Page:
Another battle in the war – The states and companies challenging the EPA’s 111(b) regulation launched their legal attacks late last week over the rules, which set emissions limits for new coal and gas power plants. The regulations were finalised in Aug. 2015 along with the Clean Power Plan – the companion rule covering existing plants. According to Politico, two dozen state challengers charged the EPA with having an “agenda to eliminate coal-fired power plants … by virtue of an impossibly high technology standard” in CCS. The CPP legal challenge was put on a fast track (high-profile oral arguments were held last month) while this case is taking a more typical route through the courts. The Clean Air Act’s wording means that if the 111(b) rule is struck down, the CPP is gone as well.
Yet another revision – The International Energy Agency will raise its outlook for wind and solar installations following a decade of underestimating growth in the renewables industry, Bloomberg reports, using two charts to illustrate just how many times the organisation has revised its forecasts since 2002. The IEA will “significantly” raise its estimates for renewables when it publishes its annual mid-term market report for the industry at the end of this month, a spokesman for Paris-based organisation said.
A few bucks short – The world’s richest countries are on course to miss a target to mobilise $100 billion of climate funds a year by 2020, according to a new report by the UK and Australian governments, Climate Home reports. It indicates a total of $93 billion will be delivered by the end of the decade to help poorer nations invest in green energy and prepare for future climate-induced events. The 27-page report, released on Monday, says that figure could soar to a best-case scenario of $133 billion if public funds start to leverage more private sector support in the coming years.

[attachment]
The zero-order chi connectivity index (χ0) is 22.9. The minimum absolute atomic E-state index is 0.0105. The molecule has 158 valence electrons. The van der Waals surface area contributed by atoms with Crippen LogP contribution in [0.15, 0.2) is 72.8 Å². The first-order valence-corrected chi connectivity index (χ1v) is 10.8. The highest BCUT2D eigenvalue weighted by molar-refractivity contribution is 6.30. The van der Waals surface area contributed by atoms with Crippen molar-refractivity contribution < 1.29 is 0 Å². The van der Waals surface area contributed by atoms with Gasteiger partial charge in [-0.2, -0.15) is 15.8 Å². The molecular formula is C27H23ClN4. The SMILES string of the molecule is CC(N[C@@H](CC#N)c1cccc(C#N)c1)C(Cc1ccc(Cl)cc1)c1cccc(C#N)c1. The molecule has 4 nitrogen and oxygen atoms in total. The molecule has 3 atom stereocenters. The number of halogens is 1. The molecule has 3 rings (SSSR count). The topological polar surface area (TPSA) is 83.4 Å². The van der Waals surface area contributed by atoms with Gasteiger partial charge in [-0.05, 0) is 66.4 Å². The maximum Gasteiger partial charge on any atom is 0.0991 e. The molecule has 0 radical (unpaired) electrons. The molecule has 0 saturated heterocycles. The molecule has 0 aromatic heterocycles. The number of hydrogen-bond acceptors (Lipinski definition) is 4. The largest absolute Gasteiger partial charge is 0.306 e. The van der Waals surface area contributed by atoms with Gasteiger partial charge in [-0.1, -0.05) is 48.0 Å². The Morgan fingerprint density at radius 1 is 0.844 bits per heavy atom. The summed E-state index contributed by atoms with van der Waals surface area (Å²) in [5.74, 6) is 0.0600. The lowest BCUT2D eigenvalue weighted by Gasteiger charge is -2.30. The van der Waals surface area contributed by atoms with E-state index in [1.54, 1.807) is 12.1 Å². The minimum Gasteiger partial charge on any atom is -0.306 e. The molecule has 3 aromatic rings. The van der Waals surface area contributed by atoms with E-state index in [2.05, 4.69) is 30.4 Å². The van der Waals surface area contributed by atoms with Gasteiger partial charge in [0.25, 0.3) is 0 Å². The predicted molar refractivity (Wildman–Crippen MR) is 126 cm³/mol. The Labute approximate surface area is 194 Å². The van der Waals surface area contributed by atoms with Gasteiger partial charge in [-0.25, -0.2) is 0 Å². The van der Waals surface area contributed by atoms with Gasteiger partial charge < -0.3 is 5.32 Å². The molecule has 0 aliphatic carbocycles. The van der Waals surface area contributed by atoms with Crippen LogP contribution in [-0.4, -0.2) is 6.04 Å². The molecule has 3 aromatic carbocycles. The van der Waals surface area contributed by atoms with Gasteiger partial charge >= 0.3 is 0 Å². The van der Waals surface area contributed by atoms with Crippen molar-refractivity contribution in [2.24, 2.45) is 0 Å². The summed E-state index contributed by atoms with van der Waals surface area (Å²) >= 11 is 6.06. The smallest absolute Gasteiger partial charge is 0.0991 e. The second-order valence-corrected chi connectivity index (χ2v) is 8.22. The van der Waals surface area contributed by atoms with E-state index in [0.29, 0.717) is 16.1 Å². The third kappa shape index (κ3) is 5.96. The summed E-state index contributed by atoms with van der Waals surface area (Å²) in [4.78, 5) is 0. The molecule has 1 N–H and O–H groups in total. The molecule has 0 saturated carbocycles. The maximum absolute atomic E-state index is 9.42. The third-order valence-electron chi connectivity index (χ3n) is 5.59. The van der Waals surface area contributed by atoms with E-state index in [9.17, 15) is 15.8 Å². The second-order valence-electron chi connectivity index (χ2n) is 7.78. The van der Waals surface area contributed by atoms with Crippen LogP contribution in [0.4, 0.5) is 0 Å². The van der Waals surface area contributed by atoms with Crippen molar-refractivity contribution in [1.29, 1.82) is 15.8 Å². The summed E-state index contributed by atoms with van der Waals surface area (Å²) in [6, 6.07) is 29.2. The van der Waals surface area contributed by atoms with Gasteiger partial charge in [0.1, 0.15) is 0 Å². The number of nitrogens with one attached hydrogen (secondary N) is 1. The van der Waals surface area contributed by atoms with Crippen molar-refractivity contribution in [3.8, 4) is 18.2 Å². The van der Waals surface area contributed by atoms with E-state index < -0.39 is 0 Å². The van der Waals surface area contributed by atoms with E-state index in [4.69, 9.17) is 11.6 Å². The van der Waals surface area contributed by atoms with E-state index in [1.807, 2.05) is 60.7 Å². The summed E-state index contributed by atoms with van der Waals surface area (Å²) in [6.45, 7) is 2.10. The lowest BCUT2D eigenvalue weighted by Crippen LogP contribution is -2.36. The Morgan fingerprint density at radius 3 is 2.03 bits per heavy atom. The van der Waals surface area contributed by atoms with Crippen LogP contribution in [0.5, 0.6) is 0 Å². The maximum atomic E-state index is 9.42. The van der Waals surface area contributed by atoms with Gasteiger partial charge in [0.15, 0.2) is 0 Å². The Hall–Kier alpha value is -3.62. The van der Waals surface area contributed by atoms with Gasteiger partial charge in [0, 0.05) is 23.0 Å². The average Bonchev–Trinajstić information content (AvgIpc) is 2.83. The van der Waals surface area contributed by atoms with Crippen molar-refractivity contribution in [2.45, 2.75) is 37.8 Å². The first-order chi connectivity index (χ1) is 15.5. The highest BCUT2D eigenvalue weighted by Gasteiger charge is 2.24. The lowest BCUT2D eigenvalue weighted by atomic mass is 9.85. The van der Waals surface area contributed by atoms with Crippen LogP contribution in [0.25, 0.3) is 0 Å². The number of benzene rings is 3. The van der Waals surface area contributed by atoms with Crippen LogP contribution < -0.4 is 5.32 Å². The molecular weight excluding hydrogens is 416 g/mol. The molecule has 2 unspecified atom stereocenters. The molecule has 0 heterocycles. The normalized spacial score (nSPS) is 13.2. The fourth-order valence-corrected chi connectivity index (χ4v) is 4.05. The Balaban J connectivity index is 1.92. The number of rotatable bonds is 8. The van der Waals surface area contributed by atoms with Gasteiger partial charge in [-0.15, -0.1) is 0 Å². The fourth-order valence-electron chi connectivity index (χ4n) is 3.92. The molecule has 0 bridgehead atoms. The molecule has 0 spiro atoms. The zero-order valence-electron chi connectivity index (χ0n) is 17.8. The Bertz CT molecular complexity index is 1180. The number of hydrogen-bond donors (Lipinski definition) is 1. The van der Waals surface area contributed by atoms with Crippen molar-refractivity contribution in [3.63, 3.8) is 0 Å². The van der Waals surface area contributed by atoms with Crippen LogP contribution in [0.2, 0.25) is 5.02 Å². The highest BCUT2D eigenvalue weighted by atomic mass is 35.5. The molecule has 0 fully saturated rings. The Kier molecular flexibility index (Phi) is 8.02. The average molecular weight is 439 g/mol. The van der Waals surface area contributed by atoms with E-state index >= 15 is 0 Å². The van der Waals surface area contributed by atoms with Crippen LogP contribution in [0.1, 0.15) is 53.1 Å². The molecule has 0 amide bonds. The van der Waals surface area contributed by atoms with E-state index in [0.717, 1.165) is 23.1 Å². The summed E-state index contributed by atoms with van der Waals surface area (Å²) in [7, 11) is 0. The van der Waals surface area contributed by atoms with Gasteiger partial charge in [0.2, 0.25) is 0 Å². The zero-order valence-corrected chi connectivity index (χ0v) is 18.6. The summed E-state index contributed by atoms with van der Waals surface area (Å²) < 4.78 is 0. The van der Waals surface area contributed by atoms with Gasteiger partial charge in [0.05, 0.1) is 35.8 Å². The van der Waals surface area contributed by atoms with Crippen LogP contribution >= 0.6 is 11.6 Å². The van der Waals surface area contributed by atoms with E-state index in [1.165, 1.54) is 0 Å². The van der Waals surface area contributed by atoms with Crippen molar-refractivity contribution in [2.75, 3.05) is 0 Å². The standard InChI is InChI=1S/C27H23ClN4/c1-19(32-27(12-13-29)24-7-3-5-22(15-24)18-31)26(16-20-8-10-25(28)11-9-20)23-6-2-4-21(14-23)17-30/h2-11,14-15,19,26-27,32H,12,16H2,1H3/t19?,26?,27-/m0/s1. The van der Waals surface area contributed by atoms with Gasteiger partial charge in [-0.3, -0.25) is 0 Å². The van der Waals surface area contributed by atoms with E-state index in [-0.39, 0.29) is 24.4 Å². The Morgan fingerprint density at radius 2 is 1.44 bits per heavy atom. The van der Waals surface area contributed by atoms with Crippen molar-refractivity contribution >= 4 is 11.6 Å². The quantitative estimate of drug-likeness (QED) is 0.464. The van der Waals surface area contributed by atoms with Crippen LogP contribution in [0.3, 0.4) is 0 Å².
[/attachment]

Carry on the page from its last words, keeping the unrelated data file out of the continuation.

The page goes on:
Firm up those defences – Top executives from more than 50 companies including steelmakers ArcelorMittal, Tata Steel and ThyssenKrupp have called on EU leaders meeting later this week to bolster the bloc’s trade defences, including refusing China’s move to gain ‘market economy’ status, the FT reports. The risk of dumping of steel and other CO2-intensive products has been cited as one issue that is ensuring EU lawmakers are so keen to ensure their manufacturers keep high levels of free carbon allowances.
Wonk corner – The latest issue of Joint Implementation Quarterly (JIQ) has been published, covering such topics as the ETS pilot in Mexico and the role of small businesses in decarbonising the EU.
EPH chief tightens grip – Czech billionaire Daniel Kretinsky will control 94% of utility EPH following the sale of a minority stake in its infrastructure unit and a subsequent shareholder reshuffle. This follows an announcement that the company, which holds assets emitting around 10% of the entire ETS cap, agreed to sell a 30% stake in its energy infrastructure unit to a consortium of companies led by Macquarie Infrastructure Corp, with the payment schedule enabling EPH to make further acquisitions, Kretinsky said. (Bloomberg)
And finally… Chinese energy official sentenced – Wei Pengyuan, former deputy director of the coal division in China’s National Energy Administration, has been given a suspended death sentence after being found guilty of corruption, the Xinhua news agency reported Monday. Wei was arrested in 2014 when more than 200 million yuan ($30 million) in cash was found stashed in his home.